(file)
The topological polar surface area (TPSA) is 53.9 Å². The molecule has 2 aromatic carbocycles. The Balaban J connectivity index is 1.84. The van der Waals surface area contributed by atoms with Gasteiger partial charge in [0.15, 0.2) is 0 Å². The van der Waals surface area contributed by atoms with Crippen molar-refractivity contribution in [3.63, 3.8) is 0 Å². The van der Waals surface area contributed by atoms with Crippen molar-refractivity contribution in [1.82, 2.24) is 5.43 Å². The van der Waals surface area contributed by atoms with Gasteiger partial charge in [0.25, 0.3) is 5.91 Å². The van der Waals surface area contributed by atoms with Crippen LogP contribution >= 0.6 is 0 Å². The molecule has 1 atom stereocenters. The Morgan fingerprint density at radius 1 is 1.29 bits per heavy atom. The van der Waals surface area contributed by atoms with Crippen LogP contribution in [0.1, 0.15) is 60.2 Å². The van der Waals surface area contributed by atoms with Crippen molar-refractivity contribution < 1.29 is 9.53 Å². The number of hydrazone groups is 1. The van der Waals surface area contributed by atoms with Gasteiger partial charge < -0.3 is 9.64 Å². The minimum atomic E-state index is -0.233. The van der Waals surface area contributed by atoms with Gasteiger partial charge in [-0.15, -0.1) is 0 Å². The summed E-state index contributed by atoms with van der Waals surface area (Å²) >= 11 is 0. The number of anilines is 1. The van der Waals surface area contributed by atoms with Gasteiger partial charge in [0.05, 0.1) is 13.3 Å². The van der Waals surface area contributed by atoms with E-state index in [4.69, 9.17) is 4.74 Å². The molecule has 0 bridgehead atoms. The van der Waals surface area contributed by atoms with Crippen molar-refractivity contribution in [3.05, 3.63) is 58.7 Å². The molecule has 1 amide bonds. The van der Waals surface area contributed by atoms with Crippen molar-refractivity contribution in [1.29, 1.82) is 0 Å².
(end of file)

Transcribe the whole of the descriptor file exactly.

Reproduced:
The topological polar surface area (TPSA) is 53.9 Å². The molecule has 2 aromatic carbocycles. The Balaban J connectivity index is 1.84. The van der Waals surface area contributed by atoms with Gasteiger partial charge in [0.15, 0.2) is 0 Å². The van der Waals surface area contributed by atoms with Crippen molar-refractivity contribution in [3.63, 3.8) is 0 Å². The van der Waals surface area contributed by atoms with Crippen molar-refractivity contribution in [1.82, 2.24) is 5.43 Å². The van der Waals surface area contributed by atoms with Gasteiger partial charge in [0.25, 0.3) is 5.91 Å². The van der Waals surface area contributed by atoms with Crippen LogP contribution >= 0.6 is 0 Å². The molecule has 1 atom stereocenters. The Morgan fingerprint density at radius 1 is 1.29 bits per heavy atom. The van der Waals surface area contributed by atoms with Crippen LogP contribution in [0.1, 0.15) is 60.2 Å². The van der Waals surface area contributed by atoms with Crippen molar-refractivity contribution < 1.29 is 9.53 Å². The number of hydrazone groups is 1. The van der Waals surface area contributed by atoms with Gasteiger partial charge < -0.3 is 9.64 Å². The minimum atomic E-state index is -0.233. The van der Waals surface area contributed by atoms with Gasteiger partial charge in [-0.15, -0.1) is 0 Å². The summed E-state index contributed by atoms with van der Waals surface area (Å²) >= 11 is 0. The number of anilines is 1. The van der Waals surface area contributed by atoms with Gasteiger partial charge in [0.05, 0.1) is 13.3 Å². The van der Waals surface area contributed by atoms with E-state index in [4.69, 9.17) is 4.74 Å². The molecule has 0 bridgehead atoms. The van der Waals surface area contributed by atoms with Crippen molar-refractivity contribution in [3.05, 3.63) is 58.7 Å². The molecule has 1 amide bonds. The van der Waals surface area contributed by atoms with Crippen molar-refractivity contribution in [1.29, 1.82) is 0 Å².